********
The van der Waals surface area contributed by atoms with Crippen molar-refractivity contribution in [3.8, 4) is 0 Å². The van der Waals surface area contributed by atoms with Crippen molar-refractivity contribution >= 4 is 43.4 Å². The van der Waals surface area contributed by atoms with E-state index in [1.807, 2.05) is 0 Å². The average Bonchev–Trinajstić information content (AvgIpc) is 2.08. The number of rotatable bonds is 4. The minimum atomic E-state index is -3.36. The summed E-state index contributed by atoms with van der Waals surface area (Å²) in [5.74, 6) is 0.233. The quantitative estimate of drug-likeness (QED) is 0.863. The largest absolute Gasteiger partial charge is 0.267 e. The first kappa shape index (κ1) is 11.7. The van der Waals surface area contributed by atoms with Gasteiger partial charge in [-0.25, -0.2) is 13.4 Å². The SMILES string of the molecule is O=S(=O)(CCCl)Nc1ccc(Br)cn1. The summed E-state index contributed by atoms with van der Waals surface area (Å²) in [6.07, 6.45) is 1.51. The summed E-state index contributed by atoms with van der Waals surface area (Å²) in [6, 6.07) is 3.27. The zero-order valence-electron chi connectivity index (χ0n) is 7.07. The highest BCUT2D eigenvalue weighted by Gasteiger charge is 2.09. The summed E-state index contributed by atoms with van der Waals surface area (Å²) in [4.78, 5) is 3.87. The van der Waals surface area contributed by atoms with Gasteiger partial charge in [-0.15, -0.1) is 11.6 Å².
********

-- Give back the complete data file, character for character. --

The van der Waals surface area contributed by atoms with Crippen molar-refractivity contribution in [3.8, 4) is 0 Å². The van der Waals surface area contributed by atoms with Crippen molar-refractivity contribution >= 4 is 43.4 Å². The van der Waals surface area contributed by atoms with E-state index in [1.807, 2.05) is 0 Å². The average Bonchev–Trinajstić information content (AvgIpc) is 2.08. The number of rotatable bonds is 4. The minimum atomic E-state index is -3.36. The summed E-state index contributed by atoms with van der Waals surface area (Å²) in [5.74, 6) is 0.233. The quantitative estimate of drug-likeness (QED) is 0.863. The largest absolute Gasteiger partial charge is 0.267 e. The first kappa shape index (κ1) is 11.7. The van der Waals surface area contributed by atoms with Gasteiger partial charge in [-0.25, -0.2) is 13.4 Å². The SMILES string of the molecule is O=S(=O)(CCCl)Nc1ccc(Br)cn1. The summed E-state index contributed by atoms with van der Waals surface area (Å²) in [6.07, 6.45) is 1.51. The summed E-state index contributed by atoms with van der Waals surface area (Å²) in [6, 6.07) is 3.27. The zero-order valence-electron chi connectivity index (χ0n) is 7.07. The highest BCUT2D eigenvalue weighted by Gasteiger charge is 2.09. The summed E-state index contributed by atoms with van der Waals surface area (Å²) in [4.78, 5) is 3.87. The van der Waals surface area contributed by atoms with Gasteiger partial charge in [-0.15, -0.1) is 11.6 Å².